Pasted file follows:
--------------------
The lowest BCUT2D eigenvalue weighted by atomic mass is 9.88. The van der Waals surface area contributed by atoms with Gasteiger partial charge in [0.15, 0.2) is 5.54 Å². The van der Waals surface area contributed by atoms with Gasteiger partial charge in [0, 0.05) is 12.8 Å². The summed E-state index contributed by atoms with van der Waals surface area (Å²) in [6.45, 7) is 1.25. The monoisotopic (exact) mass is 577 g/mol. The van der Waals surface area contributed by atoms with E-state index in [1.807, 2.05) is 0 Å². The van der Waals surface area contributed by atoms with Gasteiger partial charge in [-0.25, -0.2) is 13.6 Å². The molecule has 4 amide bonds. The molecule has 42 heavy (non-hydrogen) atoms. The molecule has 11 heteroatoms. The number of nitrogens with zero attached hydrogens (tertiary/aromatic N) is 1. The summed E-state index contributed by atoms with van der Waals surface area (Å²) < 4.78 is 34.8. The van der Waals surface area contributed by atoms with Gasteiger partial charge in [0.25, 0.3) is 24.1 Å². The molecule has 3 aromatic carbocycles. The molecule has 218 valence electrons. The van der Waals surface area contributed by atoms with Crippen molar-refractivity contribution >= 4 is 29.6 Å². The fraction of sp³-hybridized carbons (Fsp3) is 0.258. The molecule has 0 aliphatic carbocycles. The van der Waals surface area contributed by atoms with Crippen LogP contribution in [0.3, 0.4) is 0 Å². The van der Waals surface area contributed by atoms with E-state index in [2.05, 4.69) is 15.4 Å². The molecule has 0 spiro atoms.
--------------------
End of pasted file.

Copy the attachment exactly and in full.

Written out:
The lowest BCUT2D eigenvalue weighted by atomic mass is 9.88. The van der Waals surface area contributed by atoms with Gasteiger partial charge in [0.15, 0.2) is 5.54 Å². The van der Waals surface area contributed by atoms with Gasteiger partial charge in [0, 0.05) is 12.8 Å². The summed E-state index contributed by atoms with van der Waals surface area (Å²) in [6.45, 7) is 1.25. The monoisotopic (exact) mass is 577 g/mol. The van der Waals surface area contributed by atoms with E-state index in [1.807, 2.05) is 0 Å². The van der Waals surface area contributed by atoms with Gasteiger partial charge in [-0.25, -0.2) is 13.6 Å². The molecule has 4 amide bonds. The molecule has 42 heavy (non-hydrogen) atoms. The molecule has 11 heteroatoms. The number of nitrogens with zero attached hydrogens (tertiary/aromatic N) is 1. The summed E-state index contributed by atoms with van der Waals surface area (Å²) < 4.78 is 34.8. The van der Waals surface area contributed by atoms with Gasteiger partial charge in [0.25, 0.3) is 24.1 Å². The molecule has 3 aromatic carbocycles. The molecule has 218 valence electrons. The van der Waals surface area contributed by atoms with Crippen molar-refractivity contribution >= 4 is 29.6 Å². The fraction of sp³-hybridized carbons (Fsp3) is 0.258. The molecule has 0 aliphatic carbocycles. The van der Waals surface area contributed by atoms with Crippen LogP contribution in [0.3, 0.4) is 0 Å². The van der Waals surface area contributed by atoms with E-state index in [2.05, 4.69) is 15.4 Å². The molecule has 0 spiro atoms.